Students are taught how to create a document, how to type in content, to edit, save, etc. but has your screen reader student been taught how to efficiently navigate a document for comprehension purposes? What? There is more to reading a document than simply asking the screen reader to read from start to finish?
Note: While the video in this post is specifically Microsoft Word on a Mac, the concept can be applied to any device, document software, and any screen reader.
How are textbooks formatted? Is a textbook that is hundreds of pages, one long paragraph? Absolutely not! Textbooks are are divided into chapters. Each chapter will have a title in large, bold and possibly colorful font. Each section in the chapter will have large font headings, sometimes the font is in color and there may be a bold/colorful line across the page. Sub-headings are smaller font than the main heading, but still larger than the text in the body of the paragraph. The bigger the size font, the more important that information is. The different text formats are designed to quickly draw attention to the section, which is beneficial for organizing chunks of information. This is standard format for textbooks. Headings are also helpful when trying to quickly navigate back to a specific section. This is a critical skill for students who need to navigate quickly to a specific section to review or to find an answer to a question. Readers often “skim” the document by quickly moving through the different headings. Skimming gives an “outline view” of the document content and can be used when trying to navigate back to a specific section to review the content. Many students will skim a chapter first, to develop an “overview” of the chapter before drilling down and reading each section.
Students often learn how to navigate by Headings when doing Internet searches In the Reading Efficiently with a Screen Reader: Headings post, we took a deep dive into Headings using kid-friendly websites. However, educators often forget to specifically teach heading navigation in documents. Does your student know how to navigate by headings in a document?
How are documents formatted? Is a document with multiple pages, one long paragraph? No! The author divides the document into sections or paragraphs. When reading for comprehension (versus reading for pleasure), it is best to read paragraph by paragraph. Paragraphs are designed to include a chunk of information. Reading paragraph by paragraph helps the student organize the information into these designated chunks. Processing by chunks or paragraphs is also beneficial if the student needs to navigate back to a specific paragraph in order to clarify or remember details in that paragraph – a critical skill for students who are answering questions about the document. Reading by paragraph also keeps the student actively engaged while reading, as the student has to give the command to move to the next paragraph.
In the Reading Efficiently with a Screen Reader: Reading by Paragraphs post, we discussed reading by paragraph and the “lean in” vs. “lean out” when reading for comprehension versus reading for pleasure. This previous post goes into more detail and has basic comprehension activities geared for younger users. As students evolve from touch screen tablets to laptops, TSVIs should review and confirm that students are applying efficient tech skills with higher level content.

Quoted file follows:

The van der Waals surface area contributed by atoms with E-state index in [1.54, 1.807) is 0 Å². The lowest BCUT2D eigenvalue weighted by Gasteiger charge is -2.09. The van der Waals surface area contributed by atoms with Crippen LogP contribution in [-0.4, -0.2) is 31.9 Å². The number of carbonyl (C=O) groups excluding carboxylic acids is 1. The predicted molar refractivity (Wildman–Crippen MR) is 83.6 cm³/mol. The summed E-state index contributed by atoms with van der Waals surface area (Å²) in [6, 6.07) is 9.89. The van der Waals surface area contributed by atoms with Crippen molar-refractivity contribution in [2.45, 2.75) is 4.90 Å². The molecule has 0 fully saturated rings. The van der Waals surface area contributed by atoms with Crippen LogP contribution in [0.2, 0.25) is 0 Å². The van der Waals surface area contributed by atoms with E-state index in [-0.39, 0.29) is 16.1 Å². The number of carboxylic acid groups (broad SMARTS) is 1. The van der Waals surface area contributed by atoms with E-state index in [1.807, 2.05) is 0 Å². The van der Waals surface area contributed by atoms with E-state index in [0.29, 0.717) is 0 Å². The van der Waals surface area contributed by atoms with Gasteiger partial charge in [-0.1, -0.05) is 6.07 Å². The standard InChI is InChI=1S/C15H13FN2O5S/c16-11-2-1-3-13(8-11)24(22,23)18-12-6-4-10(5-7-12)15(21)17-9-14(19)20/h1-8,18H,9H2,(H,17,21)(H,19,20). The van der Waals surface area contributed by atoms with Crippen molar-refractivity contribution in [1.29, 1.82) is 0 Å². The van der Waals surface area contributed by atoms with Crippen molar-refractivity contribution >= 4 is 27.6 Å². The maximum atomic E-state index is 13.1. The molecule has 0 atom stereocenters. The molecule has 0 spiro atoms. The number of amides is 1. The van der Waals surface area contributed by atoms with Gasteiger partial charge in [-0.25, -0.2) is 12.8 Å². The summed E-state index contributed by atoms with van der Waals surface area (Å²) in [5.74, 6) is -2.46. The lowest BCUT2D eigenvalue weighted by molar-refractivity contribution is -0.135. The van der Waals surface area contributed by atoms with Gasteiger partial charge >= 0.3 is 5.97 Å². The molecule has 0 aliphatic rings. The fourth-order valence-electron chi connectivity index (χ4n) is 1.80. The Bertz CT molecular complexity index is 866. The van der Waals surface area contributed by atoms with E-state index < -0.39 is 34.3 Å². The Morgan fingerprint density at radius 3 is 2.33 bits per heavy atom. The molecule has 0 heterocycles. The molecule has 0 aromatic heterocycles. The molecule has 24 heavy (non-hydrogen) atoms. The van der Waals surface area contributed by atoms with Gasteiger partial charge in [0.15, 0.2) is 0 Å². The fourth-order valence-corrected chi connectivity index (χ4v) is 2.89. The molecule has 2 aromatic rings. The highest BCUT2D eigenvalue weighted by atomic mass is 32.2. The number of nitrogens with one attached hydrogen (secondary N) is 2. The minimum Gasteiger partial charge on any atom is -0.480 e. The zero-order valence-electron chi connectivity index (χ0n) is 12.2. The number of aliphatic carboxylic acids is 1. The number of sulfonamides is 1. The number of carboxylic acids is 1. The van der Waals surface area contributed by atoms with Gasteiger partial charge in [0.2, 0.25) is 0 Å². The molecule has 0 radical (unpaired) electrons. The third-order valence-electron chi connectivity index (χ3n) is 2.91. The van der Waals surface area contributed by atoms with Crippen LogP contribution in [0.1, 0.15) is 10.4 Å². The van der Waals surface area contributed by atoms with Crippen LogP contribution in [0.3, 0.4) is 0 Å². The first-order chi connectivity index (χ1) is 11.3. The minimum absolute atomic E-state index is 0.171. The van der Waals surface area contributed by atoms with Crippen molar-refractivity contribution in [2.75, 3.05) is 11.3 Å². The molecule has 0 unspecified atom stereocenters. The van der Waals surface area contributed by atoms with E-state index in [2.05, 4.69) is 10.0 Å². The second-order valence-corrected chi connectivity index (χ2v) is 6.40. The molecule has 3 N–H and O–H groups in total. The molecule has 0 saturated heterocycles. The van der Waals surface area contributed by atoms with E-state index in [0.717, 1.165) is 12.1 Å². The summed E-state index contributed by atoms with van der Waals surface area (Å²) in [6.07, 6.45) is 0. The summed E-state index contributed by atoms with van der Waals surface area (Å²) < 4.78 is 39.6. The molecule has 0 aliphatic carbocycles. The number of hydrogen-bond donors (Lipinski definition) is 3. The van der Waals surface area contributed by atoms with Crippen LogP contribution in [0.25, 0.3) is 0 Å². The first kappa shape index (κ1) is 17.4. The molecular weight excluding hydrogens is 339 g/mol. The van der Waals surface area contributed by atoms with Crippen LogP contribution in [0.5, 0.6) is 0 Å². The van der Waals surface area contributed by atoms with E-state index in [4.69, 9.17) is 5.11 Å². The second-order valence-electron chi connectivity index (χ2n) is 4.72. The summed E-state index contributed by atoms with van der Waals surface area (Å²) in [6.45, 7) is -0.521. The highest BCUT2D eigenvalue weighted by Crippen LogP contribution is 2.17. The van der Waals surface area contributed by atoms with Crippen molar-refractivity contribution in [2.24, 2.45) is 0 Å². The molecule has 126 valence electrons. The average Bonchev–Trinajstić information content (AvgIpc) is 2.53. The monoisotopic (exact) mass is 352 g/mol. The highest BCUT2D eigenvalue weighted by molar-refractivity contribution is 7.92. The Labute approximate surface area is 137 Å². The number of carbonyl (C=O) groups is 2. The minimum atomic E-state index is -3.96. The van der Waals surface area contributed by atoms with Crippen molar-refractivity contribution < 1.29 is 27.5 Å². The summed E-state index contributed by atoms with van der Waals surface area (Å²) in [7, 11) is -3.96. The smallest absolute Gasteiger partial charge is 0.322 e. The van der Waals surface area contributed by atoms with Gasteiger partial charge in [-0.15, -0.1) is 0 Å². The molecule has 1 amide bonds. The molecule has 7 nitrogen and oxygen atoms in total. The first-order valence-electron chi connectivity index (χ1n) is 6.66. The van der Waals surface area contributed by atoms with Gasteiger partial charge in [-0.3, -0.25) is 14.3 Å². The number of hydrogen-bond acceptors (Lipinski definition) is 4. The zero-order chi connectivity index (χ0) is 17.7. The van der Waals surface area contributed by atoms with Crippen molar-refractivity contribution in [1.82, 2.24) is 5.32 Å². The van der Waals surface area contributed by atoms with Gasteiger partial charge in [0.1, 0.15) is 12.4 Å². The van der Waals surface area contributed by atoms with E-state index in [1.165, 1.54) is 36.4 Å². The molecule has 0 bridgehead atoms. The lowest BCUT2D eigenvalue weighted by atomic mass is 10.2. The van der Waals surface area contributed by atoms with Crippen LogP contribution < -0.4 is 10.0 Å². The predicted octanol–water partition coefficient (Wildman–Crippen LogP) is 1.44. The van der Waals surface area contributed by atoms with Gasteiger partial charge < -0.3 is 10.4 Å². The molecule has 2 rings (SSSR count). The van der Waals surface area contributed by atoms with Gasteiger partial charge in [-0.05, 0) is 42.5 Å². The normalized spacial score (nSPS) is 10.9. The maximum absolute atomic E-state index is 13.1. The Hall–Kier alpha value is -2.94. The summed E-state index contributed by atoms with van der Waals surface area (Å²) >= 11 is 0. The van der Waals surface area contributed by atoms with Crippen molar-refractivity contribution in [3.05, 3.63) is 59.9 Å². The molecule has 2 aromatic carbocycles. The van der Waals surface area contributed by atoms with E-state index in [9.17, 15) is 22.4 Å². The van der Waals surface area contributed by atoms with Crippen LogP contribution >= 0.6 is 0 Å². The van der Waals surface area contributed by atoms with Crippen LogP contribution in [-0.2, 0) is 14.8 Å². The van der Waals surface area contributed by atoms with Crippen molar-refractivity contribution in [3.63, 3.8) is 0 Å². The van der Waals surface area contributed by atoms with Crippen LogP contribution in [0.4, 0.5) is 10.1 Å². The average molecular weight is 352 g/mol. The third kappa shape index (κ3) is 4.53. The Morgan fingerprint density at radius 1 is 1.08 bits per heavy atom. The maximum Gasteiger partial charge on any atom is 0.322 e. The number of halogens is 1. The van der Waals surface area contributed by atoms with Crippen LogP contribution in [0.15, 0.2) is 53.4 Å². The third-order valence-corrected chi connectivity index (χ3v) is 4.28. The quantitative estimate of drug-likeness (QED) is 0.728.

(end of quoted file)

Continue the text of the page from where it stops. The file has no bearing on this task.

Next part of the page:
Navigating Word on a Mac with VoiceOver video tutorial
Command F5 to turn VO on or off.
Control + Option are the two keys that are pressed simultaneously and are written as VO or VoiceOver
VO + A will read the entire document and will start reading from the top.
Control key will pause the VO reading. Press Control again to resume VO reading from the location where it was paused.
Quick Nav should be on by default. To toggle between quick nav on and quick nav off, press the right + left arrow keys simultaneously.
Option + down arrow will read the next paragraph. Currently, Option + down arrow will only read the first line of the next paragraph.
Option + up arrow will read the previous paragraph. Currently, Option + up arrow will only read the first line of the previous paragraph.
If you would like to move paragraph by paragraph and have the full paragraph read, use the rotor set to Paragraphs and then simply navigate using the down arrow (to the next paragraph) or the up arrow (to the previous paragraph).
Up arrow + right arrow (or Command + Caps Lock + right or left arrow) will move through the rotor options.
Note: There should be a way to navigate by headings in Word using the H (or VO + H), similar to using these shortcut keys to navigate a website. At the time of this video, this shortcut key did not work in Word on my Mac. If you know how to make this work, please email me at [email protected].
Navigation Quick Keys makes it easier to move around on a Web page and other areas when the Virtual Cursor is active. H is used to navigate to the next Heading. Shift H is used to navigate to the previous Heading.
If you would like to explore a list of all the headings on a page, press Narrator + F6. To navigate the list, press the up or down arrows and press Enter to go to the heading’s location on the page.
Insert + down arrow to read the entire document starting at current location
Control to stop talking
Home to move to the top/beginning of the document
Control + down or up arrows to move to the next or previous paragraph
Insert + F6 to show list of headings
Insert F7 to show list of links
These activities can be done with any document which has been formatted correctly and has Headings, or download the Caterpillar Facts for Kids document that was used in the video tutorial.
Skim the document activities:
Read the document by paragraphs.
Provide a list of 5 questions about the document.
For information on how to create an accessible document see:
by Diane Brauner, June 28, 2023
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